‘Twas the week before Christmas and Stan Cho, Associate Minister of Transportation was at the North Bay train station to announce the purchase of three train sets for our Northlander route. No longer a promise but a $139,500,000 purchase order for three Siemens trainsets to be delivered by 2026.
It has taken almost 10 years, 2 elections, 72+ municipalities on the Northlander rail line signing council resolutions to return the passenger train, millions of $$ in studies and business plans, hundreds of people putting in hundreds of hours attending meetings, town halls, interviews, writing media pieces and basically connecting with anyone who could help make the government understand the need for a passenger train from Toronto to Cochrane.
And here we are, the purchase order has been issued to Siemens for three Venture trainsets (which VIA ordered as well): each trainset with a diesel locomotive that meets the latest EPA Tier 4 emission standards, making them one of the most environmentally friendly engines on the market, along with a fully accessible fleet of 2 economy rail cars and 1 business class rail car, each includes built-in wheelchair lifts, mobility aid storage spaces, galley style food services, and fully accessible washrooms. The trainset interiors will also feature spacious seating and modern amenities, including Wi-Fi connectivity and passenger information systems with audio and visual announcements. The train will travel on the Richmond Hill line like before, with sixteen stops between Toronto’s Union Station and Timmins, with a rail connection to Cochrane and the Polar Bear Express to Moosonee.
So, the purchase is made. . . what else needs to be done?? Ontario Northland can now move forward with the details in the business case, knowing the train model has been selected. Details include hiring staff dedicated to passenger rail service, operation, and maintenance; completing the interior design of the cars to meet the unique needs of northerners with regards to seating configuration and amenities; developing connectivity plans with bus services; details of corridor, station and shelter infrastructure along with community outreach, marketing and partnerships. Most important is securing track access and right of way for the service where track ownership is Metrolinx or CN and not Ontario Northland.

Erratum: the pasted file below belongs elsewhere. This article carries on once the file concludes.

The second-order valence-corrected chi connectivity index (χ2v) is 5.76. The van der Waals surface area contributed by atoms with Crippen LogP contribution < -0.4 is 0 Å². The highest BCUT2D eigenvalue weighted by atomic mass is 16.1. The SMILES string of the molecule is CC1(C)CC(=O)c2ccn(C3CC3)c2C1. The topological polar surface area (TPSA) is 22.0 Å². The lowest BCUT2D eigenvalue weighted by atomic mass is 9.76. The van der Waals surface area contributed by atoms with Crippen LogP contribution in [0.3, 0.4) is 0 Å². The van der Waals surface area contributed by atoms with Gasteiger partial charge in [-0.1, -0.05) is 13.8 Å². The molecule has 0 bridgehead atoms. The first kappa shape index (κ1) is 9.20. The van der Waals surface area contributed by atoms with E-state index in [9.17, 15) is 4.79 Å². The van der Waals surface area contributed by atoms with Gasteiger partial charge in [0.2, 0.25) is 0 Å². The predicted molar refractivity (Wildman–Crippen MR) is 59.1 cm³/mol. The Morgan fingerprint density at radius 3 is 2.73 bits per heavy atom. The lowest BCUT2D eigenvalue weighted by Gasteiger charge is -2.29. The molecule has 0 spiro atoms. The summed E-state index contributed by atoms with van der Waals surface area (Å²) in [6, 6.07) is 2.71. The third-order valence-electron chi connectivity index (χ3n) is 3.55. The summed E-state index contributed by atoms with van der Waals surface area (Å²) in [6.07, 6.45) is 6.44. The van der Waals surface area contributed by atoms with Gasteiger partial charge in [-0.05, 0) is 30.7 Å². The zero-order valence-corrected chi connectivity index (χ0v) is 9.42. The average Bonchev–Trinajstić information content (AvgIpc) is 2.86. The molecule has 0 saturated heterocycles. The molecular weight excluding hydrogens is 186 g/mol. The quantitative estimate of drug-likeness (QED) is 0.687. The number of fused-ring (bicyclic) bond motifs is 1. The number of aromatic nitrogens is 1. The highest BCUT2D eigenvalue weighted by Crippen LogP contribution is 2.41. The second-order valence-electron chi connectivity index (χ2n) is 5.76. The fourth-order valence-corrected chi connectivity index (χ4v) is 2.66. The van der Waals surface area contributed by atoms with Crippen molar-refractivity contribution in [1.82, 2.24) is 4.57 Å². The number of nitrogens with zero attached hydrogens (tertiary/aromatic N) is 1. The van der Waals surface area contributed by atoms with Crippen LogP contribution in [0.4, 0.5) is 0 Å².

So, what do advocates do . . . while waiting three years for delivery?? We will continue to work closely with Ontario Northland and our elected representatives, along with the northeast municipalities, Chambers of Commerce, First Nations, Post Secondary schools, and tourism offices from Washago to Moose Factory! We need to not only ensure the passenger rail service is delivered on time but also that it meets the needs of the many residents, visitors, and businesses that will utilize the service. Through our communications with the public, we know the amenities they suggested are in their new train and they have promised to ride it. So that is our job for the next three years . . .to ensure the interest in ridership (i.e., bums in seats) grows and grows.
THANKS TO ALL THE PEOPLE WHO HELPED MAKE THIS HAPPEN – OUR ADVOCACY IS WORKING! SUCH GREAT NEWS. SEE YOU ON THE TRAIN IN 2026. NEORN CO-CHAIRS HOWIE WILCOX AND LUCILLE FRITH https://neorn.ca (2018 photo updated to 2022).
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